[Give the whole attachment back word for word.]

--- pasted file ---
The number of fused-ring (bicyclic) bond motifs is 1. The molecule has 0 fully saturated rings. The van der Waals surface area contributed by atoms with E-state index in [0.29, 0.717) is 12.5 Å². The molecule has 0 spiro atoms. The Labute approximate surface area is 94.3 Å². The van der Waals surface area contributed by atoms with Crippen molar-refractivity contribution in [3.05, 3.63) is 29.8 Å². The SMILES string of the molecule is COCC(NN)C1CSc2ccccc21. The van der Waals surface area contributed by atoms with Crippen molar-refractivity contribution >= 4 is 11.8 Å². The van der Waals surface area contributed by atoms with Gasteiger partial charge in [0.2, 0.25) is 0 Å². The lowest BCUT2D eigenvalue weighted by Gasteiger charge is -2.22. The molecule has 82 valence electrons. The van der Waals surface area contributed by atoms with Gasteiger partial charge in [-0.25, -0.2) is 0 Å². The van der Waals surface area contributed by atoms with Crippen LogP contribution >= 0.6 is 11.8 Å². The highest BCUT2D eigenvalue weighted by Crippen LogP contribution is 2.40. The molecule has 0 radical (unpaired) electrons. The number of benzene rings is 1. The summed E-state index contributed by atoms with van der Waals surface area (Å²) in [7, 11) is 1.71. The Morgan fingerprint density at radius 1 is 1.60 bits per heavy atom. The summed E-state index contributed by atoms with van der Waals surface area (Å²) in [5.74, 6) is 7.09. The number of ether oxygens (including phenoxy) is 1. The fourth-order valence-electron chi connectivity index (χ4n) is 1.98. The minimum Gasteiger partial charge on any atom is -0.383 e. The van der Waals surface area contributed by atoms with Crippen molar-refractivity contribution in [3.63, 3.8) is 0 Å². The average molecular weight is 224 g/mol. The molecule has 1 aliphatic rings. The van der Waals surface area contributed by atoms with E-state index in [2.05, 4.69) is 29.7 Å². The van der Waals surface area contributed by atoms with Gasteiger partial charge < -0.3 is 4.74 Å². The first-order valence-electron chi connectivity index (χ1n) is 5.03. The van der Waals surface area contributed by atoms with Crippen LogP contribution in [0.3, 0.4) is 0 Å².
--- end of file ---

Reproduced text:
The number of fused-ring (bicyclic) bond motifs is 1. The molecule has 0 fully saturated rings. The van der Waals surface area contributed by atoms with E-state index in [0.29, 0.717) is 12.5 Å². The molecule has 0 spiro atoms. The Labute approximate surface area is 94.3 Å². The van der Waals surface area contributed by atoms with Crippen molar-refractivity contribution in [3.05, 3.63) is 29.8 Å². The SMILES string of the molecule is COCC(NN)C1CSc2ccccc21. The van der Waals surface area contributed by atoms with Crippen molar-refractivity contribution >= 4 is 11.8 Å². The van der Waals surface area contributed by atoms with Gasteiger partial charge in [0.2, 0.25) is 0 Å². The lowest BCUT2D eigenvalue weighted by Gasteiger charge is -2.22. The molecule has 82 valence electrons. The van der Waals surface area contributed by atoms with Gasteiger partial charge in [-0.25, -0.2) is 0 Å². The van der Waals surface area contributed by atoms with Crippen LogP contribution >= 0.6 is 11.8 Å². The highest BCUT2D eigenvalue weighted by Crippen LogP contribution is 2.40. The molecule has 0 radical (unpaired) electrons. The number of benzene rings is 1. The summed E-state index contributed by atoms with van der Waals surface area (Å²) in [7, 11) is 1.71. The Morgan fingerprint density at radius 1 is 1.60 bits per heavy atom. The summed E-state index contributed by atoms with van der Waals surface area (Å²) in [5.74, 6) is 7.09. The number of ether oxygens (including phenoxy) is 1. The fourth-order valence-electron chi connectivity index (χ4n) is 1.98. The minimum Gasteiger partial charge on any atom is -0.383 e. The van der Waals surface area contributed by atoms with Crippen molar-refractivity contribution in [3.63, 3.8) is 0 Å². The average molecular weight is 224 g/mol. The molecule has 1 aliphatic rings. The van der Waals surface area contributed by atoms with E-state index in [2.05, 4.69) is 29.7 Å². The van der Waals surface area contributed by atoms with Gasteiger partial charge < -0.3 is 4.74 Å². The first-order valence-electron chi connectivity index (χ1n) is 5.03. The van der Waals surface area contributed by atoms with Crippen LogP contribution in [0.3, 0.4) is 0 Å².